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OIT Releases New Coronavirus Chatbot

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  • Published on: June 11, 2020

In partnership with the Veterans Health Administration’s (VHA) Office of Connected Care and the Veterans Experience Office (VEO), the Department of Veterans Affairs (VA) Office of Information and Technology (OIT) recently launched an interactive VA coronavirus chatbot.

The problem: A nationwide coronavirus pandemic leads to a surge in call volumes

Since the implementation of nationwide public health measures on physical distancing in March, VA contact centers have seen a significant increase in calls from Veterans with concerns about COVID-19 and how it affects their VA health care and other benefits and services.

This rapid surge in call volume led to frustrating hold times for Veterans, staffing challenges for VA, and delayed access to clinical advice for callers with urgent health care needs

The solution: An agile team rapidly builds a tool to help Veterans and relieve pressure on contact centers

In keeping with OIT’s agile methodology, the team developed and launched the chatbot in just 3 weeks. Along the way, they tested several iterations directly with Veterans and incorporated feedback to ensure the tool meets Veterans’ actual needs. Denise Kitts—VEO’s executive director of multichannel technology—and Kathy Frisbee—VHA’s executive director of connected care—say leveraging existing digital tools played a major role in the rapid development and release of the new chatbot.

“We were able to leverage the Microsoft Healthcare Bot service that was used to launch the CDC chatbot. We could also quickly leverage authoritative content developed for other channels.”

What Veterans are Saying

“This is helpful. Never used secure messaging or telehealth before. I’ve done everything through the phone until now.”


“With my experience with chat I would probably go there [chatbot] first [before calling]. I would probably be able to get help quicker with the chatbot.”


“My first instinct would be to click ‘ask another question’ [as opposed to contact representative] because the call centers are usually backed up.”

The chatbot serves as a resource to better meet Veterans’ increased need for information and services and as a tool to reduces center call volume so representatives can help callers with urgent medical needs as quickly as possible. Hosted on the Microsoft Healthcare Bot service, the chatbot features an interactive question-and-answer format that helps Veterans get guidance for when to seek medical help for their symptoms, based on the latest CDC self-checker tool, as well as answers to common questions about how COVID-19 may impact VA health care and other benefits and services.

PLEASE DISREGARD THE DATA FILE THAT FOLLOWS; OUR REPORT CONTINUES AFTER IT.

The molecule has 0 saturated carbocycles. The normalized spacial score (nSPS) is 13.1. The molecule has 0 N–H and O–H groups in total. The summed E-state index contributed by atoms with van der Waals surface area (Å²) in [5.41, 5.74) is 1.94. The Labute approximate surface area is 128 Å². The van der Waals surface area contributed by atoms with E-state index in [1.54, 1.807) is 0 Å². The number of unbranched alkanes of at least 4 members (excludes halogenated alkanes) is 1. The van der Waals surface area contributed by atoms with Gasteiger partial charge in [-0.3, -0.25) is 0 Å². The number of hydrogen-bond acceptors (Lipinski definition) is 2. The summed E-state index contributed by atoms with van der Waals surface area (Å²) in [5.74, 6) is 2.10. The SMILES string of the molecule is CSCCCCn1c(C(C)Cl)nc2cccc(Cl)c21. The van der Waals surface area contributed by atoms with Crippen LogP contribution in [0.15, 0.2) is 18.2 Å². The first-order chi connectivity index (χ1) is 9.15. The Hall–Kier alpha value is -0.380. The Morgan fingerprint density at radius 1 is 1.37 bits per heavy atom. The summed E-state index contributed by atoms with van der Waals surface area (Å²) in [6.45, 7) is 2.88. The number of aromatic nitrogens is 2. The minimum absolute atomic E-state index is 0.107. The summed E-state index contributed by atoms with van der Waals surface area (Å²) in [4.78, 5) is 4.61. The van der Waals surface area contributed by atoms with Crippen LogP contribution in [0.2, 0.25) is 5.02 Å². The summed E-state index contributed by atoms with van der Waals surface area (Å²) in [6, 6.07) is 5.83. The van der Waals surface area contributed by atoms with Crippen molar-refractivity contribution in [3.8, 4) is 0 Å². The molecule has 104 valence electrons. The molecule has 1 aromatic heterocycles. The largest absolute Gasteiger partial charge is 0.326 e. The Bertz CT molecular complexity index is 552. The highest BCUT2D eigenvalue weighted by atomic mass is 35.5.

Chatbot website rendered on a mobile phone

Charles Worthington—VA’s chief technology officer—applauded the technologists, analysts, and partners across VA and private industry who collaborated to deliver this innovative IT solution.

“At VA, our number one priority is delivering excellent customer service to our Veterans. During this unprecedented pandemic, it has been incredible to see so many VA staff from across the agency come together and quickly deliver creative solutions to new problems. This product is a great example of VA’s commitment to using new technologies to improve our services.”

Several organizations around the country such as Virginia Mason Health System, Novant Health, and Walgreens have released similar tools to assist Veterans and health care workers. Like the CDC, who recently made multiple updates to their chatbot such as changes to multiple language strings as well as to reporting outcomes and localization patterns, OIT will continue to test the chatbot with Veterans and update features and content to meet evolving needs during and beyond the pandemic.

Veterans and their family members can access VA’s coronavirus chatbot through VA.gov. We’ll soon be adding access on other platforms, including individual medical facility websites and MyHealtheVet, where Veterans can refill prescriptions online and schedule telehealth appointments with their VA medical centers.

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Page last updated on June 11, 2020

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